Friday, November 13, 2009

The order of presents and inquiring after Rivkah's family

Why would Eliezer give Rivkah all these presents before he was certain she was the girl?

The way different meforshim answer this question might give us insight into their methodology.

In the middle of Chayei Sarah:

כב וַיְהִי, כַּאֲשֶׁר כִּלּוּ הַגְּמַלִּים לִשְׁתּוֹת, וַיִּקַּח הָאִישׁ נֶזֶם זָהָב, בֶּקַע מִשְׁקָלוֹ--וּשְׁנֵי צְמִידִים עַל-יָדֶיהָ, עֲשָׂרָה זָהָב מִשְׁקָלָם.22 And it came to pass, as the camels had done drinking, that the man took a golden ring of half a shekel weight, and two bracelets for her hands of ten shekels weight of gold;
כג וַיֹּאמֶר בַּת-מִי אַתְּ, הַגִּידִי נָא לִי; הֲיֵשׁ בֵּית-אָבִיךְ מָקוֹם לָנוּ, לָלִין.23 and said: 'Whose daughter art thou? tell me, I pray thee. Is there room in thy father's house for us to lodge in?'

and so he gave it to her first. On the other hand, see when Eliezer retells the story to her family,

מז וָאֶשְׁאַל אֹתָהּ, וָאֹמַר בַּת-מִי אַתְּ, וַתֹּאמֶר בַּת-בְּתוּאֵל בֶּן-נָחוֹר, אֲשֶׁר יָלְדָה-לּוֹ מִלְכָּה; וָאָשִׂם הַנֶּזֶם עַל-אַפָּהּ, וְהַצְּמִידִים עַל-יָדֶיהָ.47 And I asked her, and said: Whose daughter art thou? And she said: The daughter of Bethuel, Nahor's son, whom Milcah bore unto him. And I put the ring upon her nose, and the bracelets upon her hands.

he puts asking her about her family first. Rashi explains:

And he said,"Whose daughter are you?: He asked her this after giving her [the gifts] because he was confident that in the merit of Abraham, the Holy One, blessed be He, had caused his way to prosper. ויאמר בת מי את: לאחר שנתן לה שאלה, לפי שהיה בטוח בזכותו של אברהם שהצליח הקב"ה דרכו:

and then later:

And I asked…and I placed: He reversed the sequence of events, because, in fact, he had first given [her the jewelry] and then asked [about her family]. But [he changed the order] lest they catch him in his words and say,“How did you give her [the jewelry] when you did not yet know who she was?” ואשאל ואשים: שנה הסדר, שהרי הוא תחלה נתן ואחר כך שאל, אלא שלא יתפשוהו בדבריו ויאמרו היאך נתת לה, ועדיין אינך יודע מי היא:

Thus, the difference in order is meaningful, and while the Biblical narrator tells the truth, Eliezer is deliberately fudging it, for a specific reason. And so we read maximal meaning into each pasuk.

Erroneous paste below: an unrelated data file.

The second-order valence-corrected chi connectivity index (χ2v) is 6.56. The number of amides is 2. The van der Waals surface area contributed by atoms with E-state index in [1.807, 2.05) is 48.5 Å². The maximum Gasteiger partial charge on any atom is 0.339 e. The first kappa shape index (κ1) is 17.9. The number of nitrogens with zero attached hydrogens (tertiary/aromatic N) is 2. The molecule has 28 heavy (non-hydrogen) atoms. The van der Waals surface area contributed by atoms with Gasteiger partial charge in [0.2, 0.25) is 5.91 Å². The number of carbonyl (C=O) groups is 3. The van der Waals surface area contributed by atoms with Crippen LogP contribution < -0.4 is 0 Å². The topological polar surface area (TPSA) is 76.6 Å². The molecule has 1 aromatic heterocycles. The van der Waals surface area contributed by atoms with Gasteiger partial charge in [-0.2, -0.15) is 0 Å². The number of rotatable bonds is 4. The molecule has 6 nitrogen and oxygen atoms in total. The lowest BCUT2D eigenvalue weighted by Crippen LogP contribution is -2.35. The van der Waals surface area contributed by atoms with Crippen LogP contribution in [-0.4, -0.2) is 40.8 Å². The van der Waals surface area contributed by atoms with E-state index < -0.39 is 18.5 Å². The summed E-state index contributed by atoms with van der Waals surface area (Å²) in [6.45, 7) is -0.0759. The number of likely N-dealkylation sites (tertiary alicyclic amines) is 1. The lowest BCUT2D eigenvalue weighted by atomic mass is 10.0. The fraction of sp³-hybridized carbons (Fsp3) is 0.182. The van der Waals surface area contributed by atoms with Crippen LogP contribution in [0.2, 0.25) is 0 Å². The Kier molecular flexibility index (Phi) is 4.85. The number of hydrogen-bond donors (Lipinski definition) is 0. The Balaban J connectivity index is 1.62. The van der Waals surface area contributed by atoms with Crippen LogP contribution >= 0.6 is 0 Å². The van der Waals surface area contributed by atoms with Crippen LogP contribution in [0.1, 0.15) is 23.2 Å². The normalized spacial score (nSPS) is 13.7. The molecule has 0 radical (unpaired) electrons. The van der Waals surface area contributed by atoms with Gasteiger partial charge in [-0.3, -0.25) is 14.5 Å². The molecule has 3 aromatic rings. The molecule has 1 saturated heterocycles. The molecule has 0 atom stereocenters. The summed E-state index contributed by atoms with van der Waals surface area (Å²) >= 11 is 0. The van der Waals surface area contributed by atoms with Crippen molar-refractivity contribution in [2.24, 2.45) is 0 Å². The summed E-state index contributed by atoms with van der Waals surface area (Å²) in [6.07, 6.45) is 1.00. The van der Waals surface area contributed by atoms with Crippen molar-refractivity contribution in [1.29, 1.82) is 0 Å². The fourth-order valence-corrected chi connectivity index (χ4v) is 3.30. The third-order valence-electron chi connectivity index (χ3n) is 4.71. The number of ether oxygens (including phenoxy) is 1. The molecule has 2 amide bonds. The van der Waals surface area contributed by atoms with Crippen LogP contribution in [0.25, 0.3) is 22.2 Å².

Ibn Ezra takes a different approach:
אותה הוכחת -
נסמך העבד על תפלת הנביא, שהשם ענהו והוכיח בחלום על יד המלאך, שהוא שליח השם לעזרו. והעבד חשב בלבו, כי אין עם נדיב כמו משפחת אדוניו.
ורבים יתמהו באמרם שלא שאל כהוגן, ולא ידעתי למה, כי אילו הייתה נערה אחרת שתשקהו ותשקה לגמליו ומצאה שהיא ממשפחה אחרת היה עוזב אותה ולא הפסיד כלום, כי ויאמר בת מי את פירושו וכבר אמר לה קודם, שיתן לה כלום.
וכן אמר: ואשאל אותה ואשים הנזם וכלל הדבר שהתפלל לשם שיוכיח אחת ממשפחת אדוניו. וההוכחה שתעשה דרך מוסר, כמו בת נדיב והשם שמע תפלתו.
ודרך יהונתן אחרת.
That it, he makes the absolutely true statement that the regular perfect and the pluperfect are identical forms in Biblical Hebrew. But the regular perfect, in the narrative about past events, advancing the narrative. He ate; (then) he drank; (then) he slept. But in the pluperfect, it relates something that had occurred previous to this in the narrative. He ate; (then) he drank; (previous to the eating and the drinking) he had slept. This is the pluperfect.

And so, when Eliezer says "Bat Mi At," it is fine, because he means that he had asked this before giving her the jewelry. And evidence of this is the reversal of the order when he tells it to her family. Thus, in one fell swoop, on the basis of a grammatical construction, the text says what we would (perhaps culturally) expect it to say, and the contradiction between earlier and later accounts is resolved.

Ibn Caspi does not like this. He writes:
כן היה מצד הזמן כדרך סדרו, ומה,
שהפך הסדר כספיו הדבר להם היד, לחכמה, ואם לא היה בו כזב
ולא שנוי בענין• כי שנוי הקדימה והאיחור בלשון אינו מחייב תמיד
שיהיה כן הענין כמו שהתבאר בהגיון ועוד אבאר זה בס׳ טירת כסף
Thus, along the lines of Rashi, that the order given in the Biblical narrative is the correct one, and Eliezer might have changed it for good purpose. But he also adds that perhaps one should not make too big a deal of the change in order. Sometimes this is just the way language works, with not particular heed to the order of events. In other words, sometimes one must say "Nu, nu" to learn the peshat.


Chesky Salomon said...

IIRC, Mendel Hirsch on Yonah (in Levi edition of the Hirsch chumash) makes a similar grammatical point. I don’t have it in front of me, but the claim is that one form of past tense, when following one other form, is actually a perfect.

Chesky Salomon said...

Oops, that turns out to be totally irrelevant. (Though the claim that a katal form following a vayiktol form is a past perfect does present an interesting take on Esav’s sale of the birthright to Yaakov…)

R’ S. R. Hirsch points out instead that all the passuk said is that Eliezer took the jewelry, not that he gave them to Rivkah yet.


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